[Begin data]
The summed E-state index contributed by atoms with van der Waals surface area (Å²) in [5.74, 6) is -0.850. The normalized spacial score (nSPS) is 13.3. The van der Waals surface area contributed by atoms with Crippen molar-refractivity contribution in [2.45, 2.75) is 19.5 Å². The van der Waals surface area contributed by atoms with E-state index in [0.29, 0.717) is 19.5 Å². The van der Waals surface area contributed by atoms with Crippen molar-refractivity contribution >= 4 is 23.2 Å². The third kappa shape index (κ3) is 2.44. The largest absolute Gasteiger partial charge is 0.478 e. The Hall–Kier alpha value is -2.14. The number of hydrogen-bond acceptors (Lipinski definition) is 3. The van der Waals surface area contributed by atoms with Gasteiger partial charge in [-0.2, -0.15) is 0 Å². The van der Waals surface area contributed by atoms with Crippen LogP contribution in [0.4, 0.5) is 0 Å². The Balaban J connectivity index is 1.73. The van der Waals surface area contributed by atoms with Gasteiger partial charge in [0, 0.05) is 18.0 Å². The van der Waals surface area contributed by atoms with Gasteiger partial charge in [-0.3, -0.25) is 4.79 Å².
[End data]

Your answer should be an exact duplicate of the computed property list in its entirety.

The summed E-state index contributed by atoms with van der Waals surface area (Å²) in [5.74, 6) is -0.850. The normalized spacial score (nSPS) is 13.3. The van der Waals surface area contributed by atoms with Crippen molar-refractivity contribution in [2.45, 2.75) is 19.5 Å². The van der Waals surface area contributed by atoms with E-state index in [0.29, 0.717) is 19.5 Å². The van der Waals surface area contributed by atoms with Crippen molar-refractivity contribution >= 4 is 23.2 Å². The third kappa shape index (κ3) is 2.44. The largest absolute Gasteiger partial charge is 0.478 e. The Hall–Kier alpha value is -2.14. The number of hydrogen-bond acceptors (Lipinski definition) is 3. The van der Waals surface area contributed by atoms with Gasteiger partial charge in [-0.2, -0.15) is 0 Å². The van der Waals surface area contributed by atoms with Crippen LogP contribution in [0.4, 0.5) is 0 Å². The Balaban J connectivity index is 1.73. The van der Waals surface area contributed by atoms with Gasteiger partial charge in [0, 0.05) is 18.0 Å². The van der Waals surface area contributed by atoms with Gasteiger partial charge in [-0.3, -0.25) is 4.79 Å².